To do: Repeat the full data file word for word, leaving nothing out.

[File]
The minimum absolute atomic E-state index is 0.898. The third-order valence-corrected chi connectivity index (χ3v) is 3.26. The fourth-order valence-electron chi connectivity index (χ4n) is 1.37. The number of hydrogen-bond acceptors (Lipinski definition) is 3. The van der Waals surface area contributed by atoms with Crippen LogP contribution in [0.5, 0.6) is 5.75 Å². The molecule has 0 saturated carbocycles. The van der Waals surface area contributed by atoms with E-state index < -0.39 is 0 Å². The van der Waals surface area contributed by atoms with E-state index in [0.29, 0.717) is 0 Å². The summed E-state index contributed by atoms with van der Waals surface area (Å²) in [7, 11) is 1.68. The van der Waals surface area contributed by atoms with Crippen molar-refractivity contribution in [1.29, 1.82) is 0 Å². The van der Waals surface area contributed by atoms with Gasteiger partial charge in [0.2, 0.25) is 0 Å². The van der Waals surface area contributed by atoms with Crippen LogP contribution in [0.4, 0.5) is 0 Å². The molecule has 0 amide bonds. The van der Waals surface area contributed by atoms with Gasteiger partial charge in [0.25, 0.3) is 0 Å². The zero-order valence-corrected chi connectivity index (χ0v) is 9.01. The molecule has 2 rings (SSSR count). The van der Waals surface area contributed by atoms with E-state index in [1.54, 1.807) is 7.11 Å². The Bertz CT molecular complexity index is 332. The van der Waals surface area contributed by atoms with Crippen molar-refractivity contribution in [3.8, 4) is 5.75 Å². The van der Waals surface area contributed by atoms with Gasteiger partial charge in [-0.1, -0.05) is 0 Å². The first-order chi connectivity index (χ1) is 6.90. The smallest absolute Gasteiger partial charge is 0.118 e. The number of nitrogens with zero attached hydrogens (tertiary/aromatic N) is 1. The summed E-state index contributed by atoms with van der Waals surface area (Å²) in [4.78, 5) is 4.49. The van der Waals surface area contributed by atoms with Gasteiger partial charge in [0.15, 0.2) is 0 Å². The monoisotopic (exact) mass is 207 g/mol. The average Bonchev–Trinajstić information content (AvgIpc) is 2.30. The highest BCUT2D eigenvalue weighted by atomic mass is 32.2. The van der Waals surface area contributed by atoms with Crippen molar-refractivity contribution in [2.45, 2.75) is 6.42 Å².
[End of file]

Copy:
The minimum absolute atomic E-state index is 0.898. The third-order valence-corrected chi connectivity index (χ3v) is 3.26. The fourth-order valence-electron chi connectivity index (χ4n) is 1.37. The number of hydrogen-bond acceptors (Lipinski definition) is 3. The van der Waals surface area contributed by atoms with Crippen LogP contribution in [0.5, 0.6) is 5.75 Å². The molecule has 0 saturated carbocycles. The van der Waals surface area contributed by atoms with E-state index < -0.39 is 0 Å². The van der Waals surface area contributed by atoms with E-state index in [0.29, 0.717) is 0 Å². The summed E-state index contributed by atoms with van der Waals surface area (Å²) in [7, 11) is 1.68. The van der Waals surface area contributed by atoms with Crippen molar-refractivity contribution in [1.29, 1.82) is 0 Å². The van der Waals surface area contributed by atoms with Gasteiger partial charge in [0.2, 0.25) is 0 Å². The van der Waals surface area contributed by atoms with Crippen LogP contribution in [0.4, 0.5) is 0 Å². The molecule has 0 amide bonds. The van der Waals surface area contributed by atoms with Gasteiger partial charge in [0.25, 0.3) is 0 Å². The zero-order valence-corrected chi connectivity index (χ0v) is 9.01. The molecule has 2 rings (SSSR count). The van der Waals surface area contributed by atoms with E-state index in [1.54, 1.807) is 7.11 Å². The Bertz CT molecular complexity index is 332. The van der Waals surface area contributed by atoms with Crippen molar-refractivity contribution in [3.8, 4) is 5.75 Å². The van der Waals surface area contributed by atoms with Gasteiger partial charge in [-0.1, -0.05) is 0 Å². The first-order chi connectivity index (χ1) is 6.90. The smallest absolute Gasteiger partial charge is 0.118 e. The number of nitrogens with zero attached hydrogens (tertiary/aromatic N) is 1. The summed E-state index contributed by atoms with van der Waals surface area (Å²) in [4.78, 5) is 4.49. The van der Waals surface area contributed by atoms with Gasteiger partial charge in [0.15, 0.2) is 0 Å². The monoisotopic (exact) mass is 207 g/mol. The average Bonchev–Trinajstić information content (AvgIpc) is 2.30. The highest BCUT2D eigenvalue weighted by atomic mass is 32.2. The van der Waals surface area contributed by atoms with Crippen molar-refractivity contribution in [2.45, 2.75) is 6.42 Å².